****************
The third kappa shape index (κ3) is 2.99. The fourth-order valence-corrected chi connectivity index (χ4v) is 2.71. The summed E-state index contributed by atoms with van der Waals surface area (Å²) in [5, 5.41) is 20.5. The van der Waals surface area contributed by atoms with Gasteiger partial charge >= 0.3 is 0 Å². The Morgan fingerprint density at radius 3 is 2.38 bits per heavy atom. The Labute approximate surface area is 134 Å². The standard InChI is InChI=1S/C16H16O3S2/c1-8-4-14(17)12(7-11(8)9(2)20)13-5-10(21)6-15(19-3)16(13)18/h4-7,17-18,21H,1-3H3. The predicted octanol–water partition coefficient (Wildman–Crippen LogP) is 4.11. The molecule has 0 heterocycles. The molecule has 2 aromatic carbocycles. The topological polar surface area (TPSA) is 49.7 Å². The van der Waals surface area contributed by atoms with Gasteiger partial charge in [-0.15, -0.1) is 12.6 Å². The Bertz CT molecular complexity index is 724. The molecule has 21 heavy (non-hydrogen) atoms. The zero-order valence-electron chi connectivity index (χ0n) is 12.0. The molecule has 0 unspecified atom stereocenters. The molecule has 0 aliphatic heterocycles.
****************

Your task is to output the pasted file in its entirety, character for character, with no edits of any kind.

The third kappa shape index (κ3) is 2.99. The fourth-order valence-corrected chi connectivity index (χ4v) is 2.71. The summed E-state index contributed by atoms with van der Waals surface area (Å²) in [5, 5.41) is 20.5. The van der Waals surface area contributed by atoms with Gasteiger partial charge >= 0.3 is 0 Å². The Morgan fingerprint density at radius 3 is 2.38 bits per heavy atom. The Labute approximate surface area is 134 Å². The standard InChI is InChI=1S/C16H16O3S2/c1-8-4-14(17)12(7-11(8)9(2)20)13-5-10(21)6-15(19-3)16(13)18/h4-7,17-18,21H,1-3H3. The predicted octanol–water partition coefficient (Wildman–Crippen LogP) is 4.11. The molecule has 0 heterocycles. The molecule has 2 aromatic carbocycles. The topological polar surface area (TPSA) is 49.7 Å². The van der Waals surface area contributed by atoms with Gasteiger partial charge in [-0.15, -0.1) is 12.6 Å². The Bertz CT molecular complexity index is 724. The molecule has 21 heavy (non-hydrogen) atoms. The zero-order valence-electron chi connectivity index (χ0n) is 12.0. The molecule has 0 unspecified atom stereocenters. The molecule has 0 aliphatic heterocycles.